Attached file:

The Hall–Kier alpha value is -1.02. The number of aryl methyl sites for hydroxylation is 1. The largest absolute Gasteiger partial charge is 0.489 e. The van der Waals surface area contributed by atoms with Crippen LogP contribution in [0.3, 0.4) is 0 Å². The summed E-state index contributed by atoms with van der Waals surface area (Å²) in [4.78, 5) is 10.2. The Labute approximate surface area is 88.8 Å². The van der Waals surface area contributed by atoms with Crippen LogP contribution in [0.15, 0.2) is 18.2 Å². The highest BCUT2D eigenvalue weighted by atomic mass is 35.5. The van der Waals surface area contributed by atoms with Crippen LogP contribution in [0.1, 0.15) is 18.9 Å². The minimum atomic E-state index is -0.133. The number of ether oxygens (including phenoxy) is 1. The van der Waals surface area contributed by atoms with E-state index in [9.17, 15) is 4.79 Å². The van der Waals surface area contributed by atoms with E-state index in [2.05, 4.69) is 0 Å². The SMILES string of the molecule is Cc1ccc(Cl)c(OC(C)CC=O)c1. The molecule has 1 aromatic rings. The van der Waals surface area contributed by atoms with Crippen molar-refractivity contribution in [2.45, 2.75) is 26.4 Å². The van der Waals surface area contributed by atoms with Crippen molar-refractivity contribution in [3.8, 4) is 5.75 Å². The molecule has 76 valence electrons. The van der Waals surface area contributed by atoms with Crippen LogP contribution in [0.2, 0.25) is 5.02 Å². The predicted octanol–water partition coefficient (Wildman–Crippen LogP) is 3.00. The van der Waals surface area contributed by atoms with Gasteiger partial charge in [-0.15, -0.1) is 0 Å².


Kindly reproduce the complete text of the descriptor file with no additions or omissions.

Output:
The Hall–Kier alpha value is -1.02. The number of aryl methyl sites for hydroxylation is 1. The largest absolute Gasteiger partial charge is 0.489 e. The van der Waals surface area contributed by atoms with Crippen LogP contribution in [0.3, 0.4) is 0 Å². The summed E-state index contributed by atoms with van der Waals surface area (Å²) in [4.78, 5) is 10.2. The Labute approximate surface area is 88.8 Å². The van der Waals surface area contributed by atoms with Crippen LogP contribution in [0.15, 0.2) is 18.2 Å². The highest BCUT2D eigenvalue weighted by atomic mass is 35.5. The van der Waals surface area contributed by atoms with Crippen LogP contribution in [0.1, 0.15) is 18.9 Å². The minimum atomic E-state index is -0.133. The number of ether oxygens (including phenoxy) is 1. The van der Waals surface area contributed by atoms with E-state index in [9.17, 15) is 4.79 Å². The van der Waals surface area contributed by atoms with E-state index in [2.05, 4.69) is 0 Å². The SMILES string of the molecule is Cc1ccc(Cl)c(OC(C)CC=O)c1. The molecule has 1 aromatic rings. The van der Waals surface area contributed by atoms with Crippen molar-refractivity contribution in [2.45, 2.75) is 26.4 Å². The van der Waals surface area contributed by atoms with Crippen molar-refractivity contribution in [3.8, 4) is 5.75 Å². The molecule has 76 valence electrons. The van der Waals surface area contributed by atoms with Crippen LogP contribution in [0.2, 0.25) is 5.02 Å². The predicted octanol–water partition coefficient (Wildman–Crippen LogP) is 3.00. The van der Waals surface area contributed by atoms with Gasteiger partial charge in [-0.15, -0.1) is 0 Å².